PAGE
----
Summary: Christian hope is not pie in the sky but founded on the concrete reality of what has been promised by God.
Has anyone seen The Postman. It’s a bit old now, it was released a few years ago. And while it comes from a good book, the movie does boil down to a new setting for Kevin Costner to play the same character he played in every other movie he’s ever been in. But in this movie, the self-centred guy who cares nothing for anyone else until he finds a cause worth fight for, at which point he becomes the hero, is in a post-apocalyptic America. He finds a old post truck. He is accepted into villages and get food and shelter by pretending to be a representative of the restored United States Postal service by delivering some of the old letters and wearing the uniform. But as he continues his charade and more and more people believe in the restored united states. Meanwhile, an evil dictator with a forced army is on the loose. The villages decide to stand against them because the restored united states will protect them. Some of them are slaughtered and Kevin Costner runs away because he gave them hope, something to believe in but it wasn’t true. They couldn’t get a better condition than what they were in but at least before they were content. I’m not going to let tell you how the film ends. But hope, it can dangerous if its false. Yet it can be vital. People without hope can give up, abandon the good they have or even commit suicide because they have no hope. Yet if it is falsely given then it can be the most dangerous thing in the world. The question is which is Christian hope.
Continue the imagery of the early part of the chapter which talks about Christians as those who are lead by the Spirit and not by the flesh. It talks about how those who are lead by the Spirit have freedom from the power of sin. Now Romans 8:12-25 (quickview)  goes on to tell us what else we have if we live by the power of the Spirit, what else we have if we are Christians.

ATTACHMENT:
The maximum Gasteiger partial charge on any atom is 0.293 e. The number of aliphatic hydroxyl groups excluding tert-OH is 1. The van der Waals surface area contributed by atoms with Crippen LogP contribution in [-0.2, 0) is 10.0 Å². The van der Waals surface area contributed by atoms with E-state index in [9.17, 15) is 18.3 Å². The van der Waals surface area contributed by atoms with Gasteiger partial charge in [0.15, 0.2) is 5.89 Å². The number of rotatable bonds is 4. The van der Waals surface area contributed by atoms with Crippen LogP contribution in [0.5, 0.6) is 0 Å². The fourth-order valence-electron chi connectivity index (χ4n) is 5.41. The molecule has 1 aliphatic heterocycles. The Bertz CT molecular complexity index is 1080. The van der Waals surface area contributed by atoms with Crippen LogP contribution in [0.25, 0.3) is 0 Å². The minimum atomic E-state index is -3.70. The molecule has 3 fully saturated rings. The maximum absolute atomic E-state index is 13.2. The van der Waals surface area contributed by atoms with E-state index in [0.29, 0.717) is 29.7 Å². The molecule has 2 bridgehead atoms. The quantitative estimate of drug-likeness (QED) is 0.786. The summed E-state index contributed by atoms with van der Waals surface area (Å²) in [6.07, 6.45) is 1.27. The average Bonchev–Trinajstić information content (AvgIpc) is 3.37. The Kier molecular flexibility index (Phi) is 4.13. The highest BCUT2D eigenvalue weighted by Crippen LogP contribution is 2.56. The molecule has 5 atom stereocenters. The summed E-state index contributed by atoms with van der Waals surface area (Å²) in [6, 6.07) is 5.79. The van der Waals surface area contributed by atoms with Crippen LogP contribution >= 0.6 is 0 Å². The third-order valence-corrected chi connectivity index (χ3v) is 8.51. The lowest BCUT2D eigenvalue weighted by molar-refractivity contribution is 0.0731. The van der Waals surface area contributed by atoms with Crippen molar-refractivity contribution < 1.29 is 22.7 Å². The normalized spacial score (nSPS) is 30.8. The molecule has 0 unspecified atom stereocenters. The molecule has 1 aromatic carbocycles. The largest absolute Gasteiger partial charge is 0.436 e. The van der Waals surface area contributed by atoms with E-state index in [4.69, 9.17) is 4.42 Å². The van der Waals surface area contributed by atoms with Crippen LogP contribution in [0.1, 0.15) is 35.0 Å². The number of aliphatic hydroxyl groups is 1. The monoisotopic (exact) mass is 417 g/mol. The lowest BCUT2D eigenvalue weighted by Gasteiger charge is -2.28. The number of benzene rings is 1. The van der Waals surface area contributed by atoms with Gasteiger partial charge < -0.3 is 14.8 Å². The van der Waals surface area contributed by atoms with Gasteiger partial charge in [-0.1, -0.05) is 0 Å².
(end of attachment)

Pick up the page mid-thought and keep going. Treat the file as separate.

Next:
Verses 16-17 give us a list. We are children and heirs of God, suffering and glory. The interesting thing is that they are linked with a concept that is stated explicitly in 24-25, hope. Yes, we are children and heirs now, but an heir is someone who will inherent. An heir talks not about something we receive now, but which we will inherent in the future. It also talks about enduring suffering in the present so that we will receive glory with Christ in the future.
In the past when this kind of passage was preached on Christianity was been accused of being all pie in the sky when you die. This phrase comes from a protest song from America which was started from groups of lumber and construction workers who when between jobs had no money or food and got upset at the Salvation Army of all people for preaching about all this heaven stuff and enduring stuff here while all they wanted was food to eat. In response a guy called Joe Hill wrote a song called the Preacher and the Slave to the tune of the Sweet Bye and Bye. The first verse and chorus of which went like this
Long-haired preachers come out every night,
Try to tell you what’s wrong and what’s right;